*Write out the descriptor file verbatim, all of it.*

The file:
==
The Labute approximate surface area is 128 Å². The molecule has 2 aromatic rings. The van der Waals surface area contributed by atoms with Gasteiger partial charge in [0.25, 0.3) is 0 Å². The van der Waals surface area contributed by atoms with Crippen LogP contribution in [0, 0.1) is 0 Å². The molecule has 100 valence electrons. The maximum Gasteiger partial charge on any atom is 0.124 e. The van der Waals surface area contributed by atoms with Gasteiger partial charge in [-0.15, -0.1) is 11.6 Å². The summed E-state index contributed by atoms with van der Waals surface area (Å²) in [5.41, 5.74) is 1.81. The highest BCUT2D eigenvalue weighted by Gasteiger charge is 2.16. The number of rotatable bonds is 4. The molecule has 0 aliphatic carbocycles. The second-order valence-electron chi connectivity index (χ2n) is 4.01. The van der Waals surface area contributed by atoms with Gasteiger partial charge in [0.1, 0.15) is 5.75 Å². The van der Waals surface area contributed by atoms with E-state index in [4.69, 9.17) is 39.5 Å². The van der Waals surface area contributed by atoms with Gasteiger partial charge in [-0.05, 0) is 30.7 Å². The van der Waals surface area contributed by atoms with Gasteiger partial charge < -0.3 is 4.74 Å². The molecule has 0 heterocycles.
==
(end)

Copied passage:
The Labute approximate surface area is 128 Å². The molecule has 2 aromatic rings. The van der Waals surface area contributed by atoms with Gasteiger partial charge in [0.25, 0.3) is 0 Å². The van der Waals surface area contributed by atoms with Crippen LogP contribution in [0, 0.1) is 0 Å². The molecule has 100 valence electrons. The maximum Gasteiger partial charge on any atom is 0.124 e. The van der Waals surface area contributed by atoms with Gasteiger partial charge in [-0.15, -0.1) is 11.6 Å². The summed E-state index contributed by atoms with van der Waals surface area (Å²) in [5.41, 5.74) is 1.81. The highest BCUT2D eigenvalue weighted by Gasteiger charge is 2.16. The number of rotatable bonds is 4. The molecule has 0 aliphatic carbocycles. The second-order valence-electron chi connectivity index (χ2n) is 4.01. The van der Waals surface area contributed by atoms with Gasteiger partial charge in [0.1, 0.15) is 5.75 Å². The van der Waals surface area contributed by atoms with E-state index in [4.69, 9.17) is 39.5 Å². The van der Waals surface area contributed by atoms with Gasteiger partial charge in [-0.05, 0) is 30.7 Å². The van der Waals surface area contributed by atoms with Gasteiger partial charge < -0.3 is 4.74 Å². The molecule has 0 heterocycles.